By Melissa Prentice
Arizona Daily Wildcat
Students across Arizona may have to dig deeper into their pocketbooks to pay next year's tuition.
The Arizona Board of Regents will set tuition today at their monthly meeting in Tempe and board members say students can expect an increase in the price of next year's tuition.
At a special hearing on tuition April 11, students from across the state pleaded with regents to keep tuition as low as possible. Student leaders asked the board to keep any tuition increase within 0 to 3 percent above this year.
"I'm pretty confident we will see only about a 3 percent increase," said Paul Allvin, executive director of the Arizona Students' Association. "No one on the board has indicated that they will ask for more than that."
But the presidents of the three universities have asked the regents to consider larger increases. Arizona State University President Lattie Coor and Northern Arizona University President Clara Lovett asked for a 5 percent increase. University of Arizona President Manuel T. Pacheco asked the regents to consider a 6.5 percent increase.
Tuition is $1,828 for residents and $7,434 for non-resident students. Resident students could expect a $55 to $110 increase, and non-residents would need an additional $223 to $446 for tuition next year.
At least one regent said he feels the board will lean toward the higher end of the proposals.
"I expect us to settle somewhere between 3 and 6 percent," said Regent Hank Amos. "Students have asked for a 0 to 3 percent increase and the regents are all very sensitive to students' needs. But a 0 percent increase would be too little and we would have to make up the increase next year with a huge increase."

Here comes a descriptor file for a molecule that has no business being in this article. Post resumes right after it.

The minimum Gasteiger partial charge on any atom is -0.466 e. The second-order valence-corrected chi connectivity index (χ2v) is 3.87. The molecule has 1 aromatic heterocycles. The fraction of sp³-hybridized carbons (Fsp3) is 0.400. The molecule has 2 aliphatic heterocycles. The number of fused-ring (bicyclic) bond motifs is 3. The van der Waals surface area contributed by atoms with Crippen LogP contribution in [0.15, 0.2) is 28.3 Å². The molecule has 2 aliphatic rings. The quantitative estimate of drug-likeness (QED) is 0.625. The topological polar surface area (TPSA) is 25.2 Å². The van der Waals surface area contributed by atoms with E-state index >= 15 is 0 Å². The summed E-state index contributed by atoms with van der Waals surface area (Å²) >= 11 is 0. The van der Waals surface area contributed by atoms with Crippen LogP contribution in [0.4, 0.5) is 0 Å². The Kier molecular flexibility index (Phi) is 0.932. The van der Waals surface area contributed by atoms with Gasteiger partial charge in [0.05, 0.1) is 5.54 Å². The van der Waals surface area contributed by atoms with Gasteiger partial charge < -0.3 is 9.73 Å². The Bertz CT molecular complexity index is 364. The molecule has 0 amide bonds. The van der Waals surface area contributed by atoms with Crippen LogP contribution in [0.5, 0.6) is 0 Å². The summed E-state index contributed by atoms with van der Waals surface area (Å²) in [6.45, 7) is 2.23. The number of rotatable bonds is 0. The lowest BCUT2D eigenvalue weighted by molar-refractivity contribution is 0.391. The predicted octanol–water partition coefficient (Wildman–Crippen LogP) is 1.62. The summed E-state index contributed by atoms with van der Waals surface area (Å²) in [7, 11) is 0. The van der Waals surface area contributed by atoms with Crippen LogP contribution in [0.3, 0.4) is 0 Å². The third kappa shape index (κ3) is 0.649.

Other regents said they still haven't decided what vote they will cast in the tuition decision.
"I haven't made up my mind yet. I want to hear what everyone else has to say," said Regent Andy Hurwitz.
"Historically, I have supported the belief of low tuition and I suppose I will continue to do that," Regent Doug Wall said.
The board can opt to approve a larger increase for non-resident students than resident students.
"There is a feeling among some of the board members that students should be given some consideration when the tuition increase is split up, since they and their parents are taxpayers," Amos said.
But Allvin said asking non-resident students to pay more than a 3.5 percent increase would be "exploiting them," by asking them to pay more than the cost of attendance.
Associated Press wire reports contributed to this story.
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